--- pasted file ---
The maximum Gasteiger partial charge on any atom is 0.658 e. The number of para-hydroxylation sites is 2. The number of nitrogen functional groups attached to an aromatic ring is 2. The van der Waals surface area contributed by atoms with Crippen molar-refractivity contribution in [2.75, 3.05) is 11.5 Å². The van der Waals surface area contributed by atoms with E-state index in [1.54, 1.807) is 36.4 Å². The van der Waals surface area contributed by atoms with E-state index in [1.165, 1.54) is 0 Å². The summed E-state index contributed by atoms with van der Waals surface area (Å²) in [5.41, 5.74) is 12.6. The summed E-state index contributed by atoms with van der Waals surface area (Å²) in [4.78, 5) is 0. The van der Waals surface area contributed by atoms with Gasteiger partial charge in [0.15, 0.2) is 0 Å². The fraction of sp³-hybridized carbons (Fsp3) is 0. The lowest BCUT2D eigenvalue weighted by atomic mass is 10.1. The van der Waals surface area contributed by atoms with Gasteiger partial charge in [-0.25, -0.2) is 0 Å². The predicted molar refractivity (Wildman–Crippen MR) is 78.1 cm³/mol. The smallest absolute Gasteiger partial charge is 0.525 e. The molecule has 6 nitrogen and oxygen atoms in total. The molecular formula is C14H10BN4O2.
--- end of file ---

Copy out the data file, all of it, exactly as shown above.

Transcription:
The maximum Gasteiger partial charge on any atom is 0.658 e. The number of para-hydroxylation sites is 2. The number of nitrogen functional groups attached to an aromatic ring is 2. The van der Waals surface area contributed by atoms with Crippen molar-refractivity contribution in [2.75, 3.05) is 11.5 Å². The van der Waals surface area contributed by atoms with E-state index in [1.54, 1.807) is 36.4 Å². The van der Waals surface area contributed by atoms with E-state index in [1.165, 1.54) is 0 Å². The summed E-state index contributed by atoms with van der Waals surface area (Å²) in [5.41, 5.74) is 12.6. The summed E-state index contributed by atoms with van der Waals surface area (Å²) in [4.78, 5) is 0. The van der Waals surface area contributed by atoms with Gasteiger partial charge in [0.15, 0.2) is 0 Å². The fraction of sp³-hybridized carbons (Fsp3) is 0. The lowest BCUT2D eigenvalue weighted by atomic mass is 10.1. The van der Waals surface area contributed by atoms with Gasteiger partial charge in [-0.25, -0.2) is 0 Å². The predicted molar refractivity (Wildman–Crippen MR) is 78.1 cm³/mol. The smallest absolute Gasteiger partial charge is 0.525 e. The molecule has 6 nitrogen and oxygen atoms in total. The molecular formula is C14H10BN4O2.